Routine problems comprise the vast majority of the word problems we pose to students. They require using an algorithm through one or more of the four major operations, have relevance to real-world situations, and often have a distinct answer. They are solvable, and students can use several concrete strategies for solving, like “make a table” or “draw a picture” to solve.
Conversely, non-routine problem-solving focuses on mathematical reasoning. These are often more open-ended and allow students to make generalizations about math and numbers. There isn’t usually a straight path leading to the answer, there isn’t an algorithm readily available for finding the solution (or students are going to have to come up with the algorithm), and it IS going to require some level of experimentation and manipulation of numbers in order to solve it. In non-routine problems, students learn to look for patterns, work backwards, build models, etc.
Incorporating both routine and non-routine problems into your instruction for EVERY student is critical. When solving non-routine problems, students can use some of the strategies they’ve learned for solving routine problems, and when solving routine problems, students benefit from a deeper understanding of the complexity of numbers that they gained from non-routine problems. For this training, we will focus heavily on routine problems, though the impacts of these practices will transition into non-routine problem solving.
Increasing Critical Thinking in Problem Solving
When tackling a problem, students need to be able to determine WHAT to do and HOW to do it. Knowing the HOW is what you likely teach every day – your students know how to add, subtract, multiply, and divide. But knowing WHAT to do is arguably the most essential part of solving problems – once students know what needs to be done, then they can apply the conceptual skills – the algorithms and strategies – they’ve learned and will know how to solve. While dissecting word problems is an excellent starting point, exposing students to various ways to examine problems can help them figure out the WHAT.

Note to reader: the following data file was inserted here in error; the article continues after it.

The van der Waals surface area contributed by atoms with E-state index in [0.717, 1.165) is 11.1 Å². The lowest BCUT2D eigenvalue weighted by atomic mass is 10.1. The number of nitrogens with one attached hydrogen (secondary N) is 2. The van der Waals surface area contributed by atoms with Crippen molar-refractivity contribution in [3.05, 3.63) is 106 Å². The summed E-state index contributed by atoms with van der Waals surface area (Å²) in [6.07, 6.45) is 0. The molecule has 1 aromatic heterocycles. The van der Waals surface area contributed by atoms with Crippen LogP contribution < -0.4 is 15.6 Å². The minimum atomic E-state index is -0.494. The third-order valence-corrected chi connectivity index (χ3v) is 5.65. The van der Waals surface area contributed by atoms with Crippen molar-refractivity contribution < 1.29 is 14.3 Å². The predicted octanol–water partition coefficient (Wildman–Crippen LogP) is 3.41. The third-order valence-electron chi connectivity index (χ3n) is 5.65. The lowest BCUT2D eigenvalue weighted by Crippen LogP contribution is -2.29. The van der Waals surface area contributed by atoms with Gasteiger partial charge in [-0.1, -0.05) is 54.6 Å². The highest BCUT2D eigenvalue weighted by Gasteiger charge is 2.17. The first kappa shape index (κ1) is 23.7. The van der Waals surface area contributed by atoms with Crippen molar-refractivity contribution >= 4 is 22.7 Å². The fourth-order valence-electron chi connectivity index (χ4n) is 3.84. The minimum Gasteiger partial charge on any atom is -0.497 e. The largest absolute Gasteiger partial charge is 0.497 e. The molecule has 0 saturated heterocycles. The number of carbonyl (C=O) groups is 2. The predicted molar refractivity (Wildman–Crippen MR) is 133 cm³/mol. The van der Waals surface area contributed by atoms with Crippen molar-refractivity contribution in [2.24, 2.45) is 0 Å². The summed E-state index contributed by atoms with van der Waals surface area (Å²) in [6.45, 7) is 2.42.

Being faced with a lengthy, complex word problem can be intimidating to even your most adept students. Having a toolbox of strategies to use when you tackle problems and seeing problems in various ways can enable students to get to the point where they feel comfortable knowing where to begin.
Shifting away from keywords
While it isn’t best practice to rely solely on operation “keywords” to determine what operation needs to occur when solving a problem, I’m not ready to fully ditch keyword-based instruction in math. I think there’s a huge difference between teaching students to blindly rely on keywords to determine which operation to use for a solution and using words found in the text to guide students in figuring out what to do. For that reason, I place heavy emphasis on using precise mathematical vocabulary, including specific operation keywords, and when students become accustomed to using that precise mathematical vocabulary every day, it really helps them to identify that language in word problems as well.